Felix Anton Dohrn: The Zoological Station of Naples, a great hotel for scientists
Ambition, determination and impatience characterize the life and activity of Felix Anton Dohrn, born in Szczecin, Pomerania on 29 December 1840 to Carl August and Adelheid Dietrich, on whom rested, obviously, all the weight of administering the family heritage.
Carl August, in fact, despite being director of the sugar mill founded by his father Heinrich, never abandoned his ambitions in other fields: passionate about literature, he translated a number of theatrical works; his interest in zoology led him to becoming director in 1840 of the entomological magazine Entomologische Zeitung, which he directed until 1887.
His home in Szczecin was a place of encounter for musicians, painters, and naturalists passing through. This was the climate Anton grew up in, the last of four children. At the age of 16, he had already published an essay, "A Few Questions regarding Hemipterology," in his father's magazine. After school, he attended university, first in Koenigsberg and then in Bonn. He continued at Jena beginning in 1862, attending physics classes given by Schaeffer, anatomy lessons from Carl Gegenbaur, and histology and zoology from E. Haeckel.
In 1865 he graduated at Wroclaw with E. Grube. He undertook a trip to England in 1867 concentrating on the study of marine fauna. Later he returned to Jena as Haeckel's assistant. Like so many foreigners, Anton Dohrn was fascinated by Italy: the first destination of his trip was Messina, the "mecca of free German teachers," where he stayed from 1868 to 1869.
Scientists, in fact, had known since the 18th century that that sea was rich in fauna. In Messina he met the family of Jegor Ivanovic Baranowski, whose daughter Maria he later married. But the idea of opening a large aquarium to finance scientific research drove him to choose Naples, which at the time was a frequent destination for travelers coming from abroad. After Naples, according to Dohrn's ambitious project, other satellite stations were to be born, in Messina, Gibraltar, the Cape Verde islands off the African coast, and Ireland. He abandoned Messina in 1869 and reached Naples in late February 1870. A passionate supporter of Darwin's theories, he urged him to express his thoughts regarding the project of the network of laboratory stations, with an aquarium annexed for the study of embryology.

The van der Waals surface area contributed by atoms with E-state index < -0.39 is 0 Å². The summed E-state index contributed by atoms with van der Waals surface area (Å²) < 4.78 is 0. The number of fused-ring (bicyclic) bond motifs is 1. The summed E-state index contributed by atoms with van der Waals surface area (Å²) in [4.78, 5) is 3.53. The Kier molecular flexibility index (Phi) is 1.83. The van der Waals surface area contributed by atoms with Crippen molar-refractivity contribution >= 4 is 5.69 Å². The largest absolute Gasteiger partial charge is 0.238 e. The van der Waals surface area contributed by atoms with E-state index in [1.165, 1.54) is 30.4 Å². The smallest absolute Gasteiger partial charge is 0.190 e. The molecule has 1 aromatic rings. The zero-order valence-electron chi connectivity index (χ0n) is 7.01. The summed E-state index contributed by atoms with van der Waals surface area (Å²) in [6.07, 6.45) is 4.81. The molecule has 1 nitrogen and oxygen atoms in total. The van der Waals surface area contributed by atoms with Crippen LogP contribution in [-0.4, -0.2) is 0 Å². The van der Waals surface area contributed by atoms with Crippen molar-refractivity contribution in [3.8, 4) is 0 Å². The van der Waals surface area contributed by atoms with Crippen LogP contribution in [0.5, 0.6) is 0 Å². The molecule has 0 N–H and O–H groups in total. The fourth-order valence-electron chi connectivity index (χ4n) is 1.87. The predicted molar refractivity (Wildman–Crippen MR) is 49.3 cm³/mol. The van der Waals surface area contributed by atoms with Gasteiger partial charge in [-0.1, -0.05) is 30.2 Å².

In January 1870, instead, Darwin cautioned him to prudence. But Anton, by this point taken by his project, continued, and after many battles, in 1872 he had the building for the Stazione Zoologica built at his own expense, completing what Croce called "the great scientists' hotel." The station that would take its name in his honor rose from the center of the Villa Reale, known later as the Villa Comunale. The facade was designed by Adolf von Hildebrand, and painter Hans von Marées created the cycle of frescoes for the large hall housing the library. The construction of the aquarium was the work of engineer W. A. Lloyd.
With Maria Baranowski, Anton had five children, Boguslaw, Wolf, Reinhard, and Harald, and Catherine, the only girl, born in October 1876, who lived not even a year. Reinhard followed in his father's footsteps, succeeding him in directing the Station. Anton Dohrn died in Munich on 26 September 1909.
Anton Dohrn e il darwinismo a Napoli, a cura di Silvia Caianiello e Christiane Groeben, Napoli, Denaro libri, 2009
Domenico De Masi, Anton Dohrn e la stazione zoologica di Napoli la fabbrica della scienza, Milano, IBM Semea, 1987
Pietro Antonio Toma, L'avventura nella stazione di Napoli Anton Dohrn, Napoli, Edizioni scientifiche italiane, 1996